Courtesy Israel Antiquities Authority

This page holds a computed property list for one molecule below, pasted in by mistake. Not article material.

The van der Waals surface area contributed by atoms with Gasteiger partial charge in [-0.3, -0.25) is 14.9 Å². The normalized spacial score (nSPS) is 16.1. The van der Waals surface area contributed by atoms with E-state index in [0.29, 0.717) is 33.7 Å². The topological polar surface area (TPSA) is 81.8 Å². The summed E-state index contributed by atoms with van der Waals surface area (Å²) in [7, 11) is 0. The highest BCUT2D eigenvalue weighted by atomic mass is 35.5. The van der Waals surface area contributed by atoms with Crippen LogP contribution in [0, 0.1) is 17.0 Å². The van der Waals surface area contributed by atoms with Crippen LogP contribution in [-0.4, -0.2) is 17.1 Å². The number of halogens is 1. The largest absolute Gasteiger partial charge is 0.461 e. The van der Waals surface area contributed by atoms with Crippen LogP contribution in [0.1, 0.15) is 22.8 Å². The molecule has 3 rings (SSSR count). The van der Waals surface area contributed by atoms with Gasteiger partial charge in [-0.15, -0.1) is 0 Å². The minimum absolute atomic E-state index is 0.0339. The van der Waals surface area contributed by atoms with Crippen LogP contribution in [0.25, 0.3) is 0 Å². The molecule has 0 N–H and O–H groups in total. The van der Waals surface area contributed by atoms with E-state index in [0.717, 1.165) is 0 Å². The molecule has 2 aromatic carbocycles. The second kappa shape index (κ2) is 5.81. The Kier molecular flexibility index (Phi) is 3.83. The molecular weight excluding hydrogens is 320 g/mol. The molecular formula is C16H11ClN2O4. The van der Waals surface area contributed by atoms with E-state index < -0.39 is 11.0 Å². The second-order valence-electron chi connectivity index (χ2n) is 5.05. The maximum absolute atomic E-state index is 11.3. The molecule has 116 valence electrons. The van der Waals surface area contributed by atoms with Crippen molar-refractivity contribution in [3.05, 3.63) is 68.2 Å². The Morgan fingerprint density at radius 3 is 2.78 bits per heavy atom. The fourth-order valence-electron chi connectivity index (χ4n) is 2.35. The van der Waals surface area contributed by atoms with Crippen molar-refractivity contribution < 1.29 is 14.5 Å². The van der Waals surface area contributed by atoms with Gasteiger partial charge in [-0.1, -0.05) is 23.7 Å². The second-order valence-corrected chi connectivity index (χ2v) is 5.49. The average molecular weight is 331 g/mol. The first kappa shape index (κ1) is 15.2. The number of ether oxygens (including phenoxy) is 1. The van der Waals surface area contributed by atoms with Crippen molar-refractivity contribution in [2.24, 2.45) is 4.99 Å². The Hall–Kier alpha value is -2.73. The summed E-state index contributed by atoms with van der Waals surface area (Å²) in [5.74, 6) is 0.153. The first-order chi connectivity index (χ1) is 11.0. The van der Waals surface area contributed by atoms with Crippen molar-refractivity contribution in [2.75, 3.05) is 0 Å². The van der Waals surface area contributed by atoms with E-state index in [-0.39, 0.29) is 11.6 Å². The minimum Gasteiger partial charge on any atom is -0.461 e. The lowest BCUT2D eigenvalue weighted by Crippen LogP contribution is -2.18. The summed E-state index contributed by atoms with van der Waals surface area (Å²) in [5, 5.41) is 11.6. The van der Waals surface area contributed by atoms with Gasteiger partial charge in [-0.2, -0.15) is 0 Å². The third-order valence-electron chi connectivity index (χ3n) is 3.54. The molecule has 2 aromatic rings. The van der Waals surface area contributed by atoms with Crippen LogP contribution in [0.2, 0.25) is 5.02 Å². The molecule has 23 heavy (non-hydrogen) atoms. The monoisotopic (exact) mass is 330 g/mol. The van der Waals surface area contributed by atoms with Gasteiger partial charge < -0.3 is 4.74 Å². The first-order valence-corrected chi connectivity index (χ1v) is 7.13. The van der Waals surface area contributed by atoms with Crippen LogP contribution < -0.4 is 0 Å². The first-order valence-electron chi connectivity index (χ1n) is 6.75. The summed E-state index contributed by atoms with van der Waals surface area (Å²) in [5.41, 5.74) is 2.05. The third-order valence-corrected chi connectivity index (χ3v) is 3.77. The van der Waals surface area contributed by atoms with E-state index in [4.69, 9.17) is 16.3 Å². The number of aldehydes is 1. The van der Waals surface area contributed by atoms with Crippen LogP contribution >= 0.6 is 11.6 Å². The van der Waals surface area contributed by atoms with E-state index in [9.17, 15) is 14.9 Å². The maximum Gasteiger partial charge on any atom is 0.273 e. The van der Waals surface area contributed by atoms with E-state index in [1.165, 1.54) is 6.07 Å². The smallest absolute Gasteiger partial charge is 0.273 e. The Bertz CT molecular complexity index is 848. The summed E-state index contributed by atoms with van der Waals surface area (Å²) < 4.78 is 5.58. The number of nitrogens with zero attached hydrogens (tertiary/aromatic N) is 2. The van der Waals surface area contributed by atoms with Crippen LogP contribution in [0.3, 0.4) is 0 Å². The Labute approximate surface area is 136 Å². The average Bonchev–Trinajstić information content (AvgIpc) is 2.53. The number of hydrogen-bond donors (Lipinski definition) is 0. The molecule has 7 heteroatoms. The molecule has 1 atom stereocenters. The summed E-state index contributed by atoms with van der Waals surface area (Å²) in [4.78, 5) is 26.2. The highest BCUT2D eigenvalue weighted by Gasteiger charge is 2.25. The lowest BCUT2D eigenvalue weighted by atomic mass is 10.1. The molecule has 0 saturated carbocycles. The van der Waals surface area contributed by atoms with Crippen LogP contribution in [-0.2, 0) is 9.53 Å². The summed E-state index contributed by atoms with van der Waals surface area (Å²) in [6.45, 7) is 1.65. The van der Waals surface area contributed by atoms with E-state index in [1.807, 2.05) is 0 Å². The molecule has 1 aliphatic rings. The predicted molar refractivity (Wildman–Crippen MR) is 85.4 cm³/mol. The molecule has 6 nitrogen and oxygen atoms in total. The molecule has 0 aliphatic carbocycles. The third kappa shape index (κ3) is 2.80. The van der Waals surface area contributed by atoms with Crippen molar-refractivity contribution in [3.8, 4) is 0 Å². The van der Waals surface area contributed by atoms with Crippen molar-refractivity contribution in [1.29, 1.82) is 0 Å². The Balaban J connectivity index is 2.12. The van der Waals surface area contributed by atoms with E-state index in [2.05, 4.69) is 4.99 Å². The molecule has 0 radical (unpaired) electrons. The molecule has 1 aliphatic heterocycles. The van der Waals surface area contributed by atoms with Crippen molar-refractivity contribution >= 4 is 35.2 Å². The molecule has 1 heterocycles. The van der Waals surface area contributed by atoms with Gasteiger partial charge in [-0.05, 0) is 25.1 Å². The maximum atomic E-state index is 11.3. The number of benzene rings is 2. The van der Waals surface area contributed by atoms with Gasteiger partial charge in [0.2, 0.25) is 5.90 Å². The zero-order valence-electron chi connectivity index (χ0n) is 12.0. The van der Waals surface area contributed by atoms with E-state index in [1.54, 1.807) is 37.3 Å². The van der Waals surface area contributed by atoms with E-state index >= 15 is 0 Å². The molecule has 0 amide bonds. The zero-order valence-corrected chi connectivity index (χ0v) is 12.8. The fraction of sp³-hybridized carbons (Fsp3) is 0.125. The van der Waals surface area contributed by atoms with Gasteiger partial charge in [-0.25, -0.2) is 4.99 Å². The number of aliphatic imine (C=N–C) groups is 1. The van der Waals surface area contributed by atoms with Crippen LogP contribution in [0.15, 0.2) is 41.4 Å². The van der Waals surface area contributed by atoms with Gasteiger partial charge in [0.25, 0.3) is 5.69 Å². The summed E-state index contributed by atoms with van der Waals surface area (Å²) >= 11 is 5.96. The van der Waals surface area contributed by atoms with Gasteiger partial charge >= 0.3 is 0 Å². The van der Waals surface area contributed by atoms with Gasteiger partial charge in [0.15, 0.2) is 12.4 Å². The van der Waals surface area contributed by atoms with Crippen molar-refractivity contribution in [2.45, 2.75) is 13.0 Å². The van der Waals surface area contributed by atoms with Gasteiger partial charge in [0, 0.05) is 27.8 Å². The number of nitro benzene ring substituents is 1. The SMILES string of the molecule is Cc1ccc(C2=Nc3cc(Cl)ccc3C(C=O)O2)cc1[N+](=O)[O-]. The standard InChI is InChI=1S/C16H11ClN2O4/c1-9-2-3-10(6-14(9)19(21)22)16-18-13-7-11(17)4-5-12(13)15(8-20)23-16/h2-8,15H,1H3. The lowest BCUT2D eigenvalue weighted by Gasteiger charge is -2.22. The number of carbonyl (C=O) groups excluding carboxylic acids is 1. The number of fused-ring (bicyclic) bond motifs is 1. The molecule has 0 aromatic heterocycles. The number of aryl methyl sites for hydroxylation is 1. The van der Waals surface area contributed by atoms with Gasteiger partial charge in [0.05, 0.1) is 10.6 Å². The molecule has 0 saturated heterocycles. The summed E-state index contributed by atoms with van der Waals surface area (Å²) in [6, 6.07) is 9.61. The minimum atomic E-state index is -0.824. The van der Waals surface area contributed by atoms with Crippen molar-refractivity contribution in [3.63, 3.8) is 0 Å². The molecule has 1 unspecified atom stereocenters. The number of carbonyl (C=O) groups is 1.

An array of altars. Ancient altars exhibit a variety of shapes, as seen in these examples (compare with next two images). For the burning of incense in the Temple, a daily ritual that may have been intended to purify and consecrate the sanctuary, Exodus 30:2 prescribes a horned altar similar to this 21-inch-high limestone altar (shown here) found at Megiddo and dated to the tenth to ninth centuries B.C., but with the difference that the Temple altar was to be made of wood covered with gold. The horns may have supported a bowl of incense, but the exact manner in which these altars were used is unknown. The Bible, however, does give us a glimpse of how it was used, when the Lord tells Moses: “You shall offer no unholy incense thereon, nor burnt offering, nor cereal offering; and you shall pour no libation thereon. Aaron shall make atonement on its horns once a year … ” (Exodus 30:9–10).